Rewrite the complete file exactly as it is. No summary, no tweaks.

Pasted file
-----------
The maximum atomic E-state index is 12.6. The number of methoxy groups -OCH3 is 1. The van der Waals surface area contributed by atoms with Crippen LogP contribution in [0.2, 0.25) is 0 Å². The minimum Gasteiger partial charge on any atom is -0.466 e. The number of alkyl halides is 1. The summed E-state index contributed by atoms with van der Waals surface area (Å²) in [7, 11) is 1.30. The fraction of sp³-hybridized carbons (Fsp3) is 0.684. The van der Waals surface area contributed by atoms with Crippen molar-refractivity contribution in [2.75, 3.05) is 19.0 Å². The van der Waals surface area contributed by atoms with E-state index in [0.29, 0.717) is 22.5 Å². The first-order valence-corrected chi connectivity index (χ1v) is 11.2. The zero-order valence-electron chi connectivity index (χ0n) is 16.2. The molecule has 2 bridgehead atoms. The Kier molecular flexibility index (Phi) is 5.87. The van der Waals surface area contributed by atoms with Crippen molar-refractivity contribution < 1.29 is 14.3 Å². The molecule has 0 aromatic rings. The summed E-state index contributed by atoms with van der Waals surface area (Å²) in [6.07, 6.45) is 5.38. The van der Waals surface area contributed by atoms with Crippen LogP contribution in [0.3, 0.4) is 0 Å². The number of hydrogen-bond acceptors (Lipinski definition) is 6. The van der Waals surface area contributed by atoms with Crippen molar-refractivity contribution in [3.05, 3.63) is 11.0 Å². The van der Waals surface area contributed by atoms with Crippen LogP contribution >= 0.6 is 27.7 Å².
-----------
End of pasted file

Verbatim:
The maximum atomic E-state index is 12.6. The number of methoxy groups -OCH3 is 1. The van der Waals surface area contributed by atoms with Crippen LogP contribution in [0.2, 0.25) is 0 Å². The minimum Gasteiger partial charge on any atom is -0.466 e. The number of alkyl halides is 1. The summed E-state index contributed by atoms with van der Waals surface area (Å²) in [7, 11) is 1.30. The fraction of sp³-hybridized carbons (Fsp3) is 0.684. The van der Waals surface area contributed by atoms with Crippen molar-refractivity contribution in [2.75, 3.05) is 19.0 Å². The van der Waals surface area contributed by atoms with E-state index in [0.29, 0.717) is 22.5 Å². The first-order valence-corrected chi connectivity index (χ1v) is 11.2. The zero-order valence-electron chi connectivity index (χ0n) is 16.2. The molecule has 2 bridgehead atoms. The Kier molecular flexibility index (Phi) is 5.87. The van der Waals surface area contributed by atoms with Crippen molar-refractivity contribution < 1.29 is 14.3 Å². The molecule has 0 aromatic rings. The summed E-state index contributed by atoms with van der Waals surface area (Å²) in [6.07, 6.45) is 5.38. The van der Waals surface area contributed by atoms with Crippen LogP contribution in [0.3, 0.4) is 0 Å². The number of hydrogen-bond acceptors (Lipinski definition) is 6. The van der Waals surface area contributed by atoms with Crippen molar-refractivity contribution in [3.05, 3.63) is 11.0 Å². The van der Waals surface area contributed by atoms with Crippen LogP contribution >= 0.6 is 27.7 Å².